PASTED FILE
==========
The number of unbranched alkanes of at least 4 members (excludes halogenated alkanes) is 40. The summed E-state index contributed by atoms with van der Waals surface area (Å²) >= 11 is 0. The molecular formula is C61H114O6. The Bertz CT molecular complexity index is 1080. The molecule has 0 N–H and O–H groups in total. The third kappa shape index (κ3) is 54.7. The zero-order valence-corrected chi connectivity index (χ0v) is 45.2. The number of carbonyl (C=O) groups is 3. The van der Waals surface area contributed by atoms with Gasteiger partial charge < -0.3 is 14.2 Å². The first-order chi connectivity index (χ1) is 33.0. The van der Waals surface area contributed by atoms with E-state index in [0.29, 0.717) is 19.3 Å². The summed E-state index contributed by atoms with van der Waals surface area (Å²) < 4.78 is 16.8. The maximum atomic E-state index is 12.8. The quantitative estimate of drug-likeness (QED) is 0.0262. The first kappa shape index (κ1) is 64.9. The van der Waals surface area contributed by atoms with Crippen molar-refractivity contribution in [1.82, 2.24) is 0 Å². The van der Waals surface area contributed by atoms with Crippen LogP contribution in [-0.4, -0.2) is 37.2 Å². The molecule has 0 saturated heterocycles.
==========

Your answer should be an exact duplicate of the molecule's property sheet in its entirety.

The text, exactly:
The number of unbranched alkanes of at least 4 members (excludes halogenated alkanes) is 40. The summed E-state index contributed by atoms with van der Waals surface area (Å²) >= 11 is 0. The molecular formula is C61H114O6. The Bertz CT molecular complexity index is 1080. The molecule has 0 N–H and O–H groups in total. The third kappa shape index (κ3) is 54.7. The zero-order valence-corrected chi connectivity index (χ0v) is 45.2. The number of carbonyl (C=O) groups is 3. The van der Waals surface area contributed by atoms with Gasteiger partial charge < -0.3 is 14.2 Å². The first-order chi connectivity index (χ1) is 33.0. The van der Waals surface area contributed by atoms with E-state index in [0.29, 0.717) is 19.3 Å². The summed E-state index contributed by atoms with van der Waals surface area (Å²) < 4.78 is 16.8. The maximum atomic E-state index is 12.8. The quantitative estimate of drug-likeness (QED) is 0.0262. The first kappa shape index (κ1) is 64.9. The van der Waals surface area contributed by atoms with Crippen molar-refractivity contribution in [1.82, 2.24) is 0 Å². The van der Waals surface area contributed by atoms with Crippen LogP contribution in [-0.4, -0.2) is 37.2 Å². The molecule has 0 saturated heterocycles.